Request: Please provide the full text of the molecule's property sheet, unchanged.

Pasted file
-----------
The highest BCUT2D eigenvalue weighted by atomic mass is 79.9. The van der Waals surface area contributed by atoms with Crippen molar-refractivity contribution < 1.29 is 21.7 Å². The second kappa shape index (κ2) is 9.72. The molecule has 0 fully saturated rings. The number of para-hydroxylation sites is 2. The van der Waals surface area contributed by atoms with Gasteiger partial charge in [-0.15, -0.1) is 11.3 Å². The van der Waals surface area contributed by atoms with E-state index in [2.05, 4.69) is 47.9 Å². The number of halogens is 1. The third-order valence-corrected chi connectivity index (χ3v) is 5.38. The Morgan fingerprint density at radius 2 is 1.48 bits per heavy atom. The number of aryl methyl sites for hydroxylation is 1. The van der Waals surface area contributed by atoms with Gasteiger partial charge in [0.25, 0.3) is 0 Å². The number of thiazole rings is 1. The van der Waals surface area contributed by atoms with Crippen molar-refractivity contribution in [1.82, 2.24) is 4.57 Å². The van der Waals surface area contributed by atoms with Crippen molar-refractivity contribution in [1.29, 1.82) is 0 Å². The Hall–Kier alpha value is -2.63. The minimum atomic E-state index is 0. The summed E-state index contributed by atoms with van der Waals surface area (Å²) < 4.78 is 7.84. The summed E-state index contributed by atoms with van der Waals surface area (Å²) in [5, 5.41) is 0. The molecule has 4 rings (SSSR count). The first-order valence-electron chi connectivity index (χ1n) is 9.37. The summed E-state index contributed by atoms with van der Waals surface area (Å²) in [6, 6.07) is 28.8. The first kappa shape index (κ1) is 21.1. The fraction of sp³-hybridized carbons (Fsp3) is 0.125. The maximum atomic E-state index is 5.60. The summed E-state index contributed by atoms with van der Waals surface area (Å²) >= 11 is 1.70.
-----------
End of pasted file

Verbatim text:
The highest BCUT2D eigenvalue weighted by atomic mass is 79.9. The van der Waals surface area contributed by atoms with Crippen molar-refractivity contribution < 1.29 is 21.7 Å². The second kappa shape index (κ2) is 9.72. The molecule has 0 fully saturated rings. The number of para-hydroxylation sites is 2. The van der Waals surface area contributed by atoms with Gasteiger partial charge in [-0.15, -0.1) is 11.3 Å². The van der Waals surface area contributed by atoms with E-state index in [2.05, 4.69) is 47.9 Å². The number of halogens is 1. The third-order valence-corrected chi connectivity index (χ3v) is 5.38. The Morgan fingerprint density at radius 2 is 1.48 bits per heavy atom. The number of aryl methyl sites for hydroxylation is 1. The van der Waals surface area contributed by atoms with Gasteiger partial charge in [0.25, 0.3) is 0 Å². The number of thiazole rings is 1. The van der Waals surface area contributed by atoms with Crippen molar-refractivity contribution in [1.82, 2.24) is 4.57 Å². The van der Waals surface area contributed by atoms with Crippen molar-refractivity contribution in [1.29, 1.82) is 0 Å². The Hall–Kier alpha value is -2.63. The minimum atomic E-state index is 0. The summed E-state index contributed by atoms with van der Waals surface area (Å²) < 4.78 is 7.84. The summed E-state index contributed by atoms with van der Waals surface area (Å²) in [5, 5.41) is 0. The molecule has 4 rings (SSSR count). The first-order valence-electron chi connectivity index (χ1n) is 9.37. The summed E-state index contributed by atoms with van der Waals surface area (Å²) in [6, 6.07) is 28.8. The first kappa shape index (κ1) is 21.1. The fraction of sp³-hybridized carbons (Fsp3) is 0.125. The maximum atomic E-state index is 5.60. The summed E-state index contributed by atoms with van der Waals surface area (Å²) >= 11 is 1.70.